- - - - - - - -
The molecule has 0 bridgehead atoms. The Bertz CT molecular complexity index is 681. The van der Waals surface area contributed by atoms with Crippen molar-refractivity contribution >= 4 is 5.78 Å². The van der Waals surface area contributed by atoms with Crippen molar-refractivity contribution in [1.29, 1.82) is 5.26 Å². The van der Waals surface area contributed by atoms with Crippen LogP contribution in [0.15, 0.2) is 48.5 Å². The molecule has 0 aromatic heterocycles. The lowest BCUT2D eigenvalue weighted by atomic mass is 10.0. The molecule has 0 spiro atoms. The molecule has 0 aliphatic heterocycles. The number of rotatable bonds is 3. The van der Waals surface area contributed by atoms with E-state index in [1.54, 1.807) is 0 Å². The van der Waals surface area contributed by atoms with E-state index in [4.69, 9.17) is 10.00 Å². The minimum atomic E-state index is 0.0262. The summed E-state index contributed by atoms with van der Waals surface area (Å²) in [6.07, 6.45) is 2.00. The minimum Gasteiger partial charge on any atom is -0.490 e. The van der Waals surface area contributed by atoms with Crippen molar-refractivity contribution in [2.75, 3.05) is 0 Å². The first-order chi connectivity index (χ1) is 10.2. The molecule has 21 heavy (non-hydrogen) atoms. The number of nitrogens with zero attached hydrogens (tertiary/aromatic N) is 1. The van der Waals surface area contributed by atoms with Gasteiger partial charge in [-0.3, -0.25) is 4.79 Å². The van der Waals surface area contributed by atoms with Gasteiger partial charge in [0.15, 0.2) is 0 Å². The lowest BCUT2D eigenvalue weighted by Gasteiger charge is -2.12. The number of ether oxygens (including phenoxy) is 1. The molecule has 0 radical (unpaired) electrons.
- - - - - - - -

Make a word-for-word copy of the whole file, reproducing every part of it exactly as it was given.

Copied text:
The molecule has 0 bridgehead atoms. The Bertz CT molecular complexity index is 681. The van der Waals surface area contributed by atoms with Crippen molar-refractivity contribution >= 4 is 5.78 Å². The van der Waals surface area contributed by atoms with Crippen molar-refractivity contribution in [1.29, 1.82) is 5.26 Å². The van der Waals surface area contributed by atoms with Crippen LogP contribution in [0.15, 0.2) is 48.5 Å². The molecule has 0 aromatic heterocycles. The lowest BCUT2D eigenvalue weighted by atomic mass is 10.0. The molecule has 0 spiro atoms. The molecule has 0 aliphatic heterocycles. The number of rotatable bonds is 3. The van der Waals surface area contributed by atoms with E-state index in [1.54, 1.807) is 0 Å². The van der Waals surface area contributed by atoms with E-state index in [4.69, 9.17) is 10.00 Å². The minimum atomic E-state index is 0.0262. The summed E-state index contributed by atoms with van der Waals surface area (Å²) in [6.07, 6.45) is 2.00. The minimum Gasteiger partial charge on any atom is -0.490 e. The van der Waals surface area contributed by atoms with Crippen molar-refractivity contribution in [2.75, 3.05) is 0 Å². The first-order chi connectivity index (χ1) is 10.2. The molecule has 21 heavy (non-hydrogen) atoms. The number of nitrogens with zero attached hydrogens (tertiary/aromatic N) is 1. The van der Waals surface area contributed by atoms with Gasteiger partial charge in [-0.3, -0.25) is 4.79 Å². The van der Waals surface area contributed by atoms with Gasteiger partial charge in [0.15, 0.2) is 0 Å². The lowest BCUT2D eigenvalue weighted by Gasteiger charge is -2.12. The number of ether oxygens (including phenoxy) is 1. The molecule has 0 radical (unpaired) electrons.